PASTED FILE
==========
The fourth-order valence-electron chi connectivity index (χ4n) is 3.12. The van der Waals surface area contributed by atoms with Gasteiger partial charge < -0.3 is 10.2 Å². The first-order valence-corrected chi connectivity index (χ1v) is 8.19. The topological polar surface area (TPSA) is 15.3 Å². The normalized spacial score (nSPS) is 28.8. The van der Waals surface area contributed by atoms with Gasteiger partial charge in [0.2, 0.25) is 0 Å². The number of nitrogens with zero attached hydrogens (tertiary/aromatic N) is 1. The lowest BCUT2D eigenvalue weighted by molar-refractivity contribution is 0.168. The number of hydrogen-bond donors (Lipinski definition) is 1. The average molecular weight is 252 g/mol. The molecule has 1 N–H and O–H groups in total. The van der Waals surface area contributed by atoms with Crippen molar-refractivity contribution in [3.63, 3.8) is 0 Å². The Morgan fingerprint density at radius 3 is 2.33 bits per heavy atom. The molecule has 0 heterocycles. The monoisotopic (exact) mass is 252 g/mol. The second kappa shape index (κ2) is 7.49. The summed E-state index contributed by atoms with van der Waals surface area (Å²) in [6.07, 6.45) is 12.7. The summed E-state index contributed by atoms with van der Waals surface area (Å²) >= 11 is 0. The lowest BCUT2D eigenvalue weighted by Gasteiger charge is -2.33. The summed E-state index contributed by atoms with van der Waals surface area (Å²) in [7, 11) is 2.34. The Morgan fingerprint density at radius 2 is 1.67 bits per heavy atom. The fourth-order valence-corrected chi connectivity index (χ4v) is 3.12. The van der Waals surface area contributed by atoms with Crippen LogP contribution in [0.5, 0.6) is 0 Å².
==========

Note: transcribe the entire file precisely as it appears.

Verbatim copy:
The fourth-order valence-electron chi connectivity index (χ4n) is 3.12. The van der Waals surface area contributed by atoms with Gasteiger partial charge < -0.3 is 10.2 Å². The first-order valence-corrected chi connectivity index (χ1v) is 8.19. The topological polar surface area (TPSA) is 15.3 Å². The normalized spacial score (nSPS) is 28.8. The van der Waals surface area contributed by atoms with Gasteiger partial charge in [0.2, 0.25) is 0 Å². The number of nitrogens with zero attached hydrogens (tertiary/aromatic N) is 1. The lowest BCUT2D eigenvalue weighted by molar-refractivity contribution is 0.168. The number of hydrogen-bond donors (Lipinski definition) is 1. The average molecular weight is 252 g/mol. The molecule has 1 N–H and O–H groups in total. The van der Waals surface area contributed by atoms with Crippen molar-refractivity contribution in [3.63, 3.8) is 0 Å². The Morgan fingerprint density at radius 3 is 2.33 bits per heavy atom. The molecule has 0 heterocycles. The monoisotopic (exact) mass is 252 g/mol. The second kappa shape index (κ2) is 7.49. The summed E-state index contributed by atoms with van der Waals surface area (Å²) in [6.07, 6.45) is 12.7. The summed E-state index contributed by atoms with van der Waals surface area (Å²) >= 11 is 0. The lowest BCUT2D eigenvalue weighted by Gasteiger charge is -2.33. The summed E-state index contributed by atoms with van der Waals surface area (Å²) in [7, 11) is 2.34. The Morgan fingerprint density at radius 2 is 1.67 bits per heavy atom. The fourth-order valence-corrected chi connectivity index (χ4v) is 3.12. The van der Waals surface area contributed by atoms with Crippen LogP contribution in [0.5, 0.6) is 0 Å².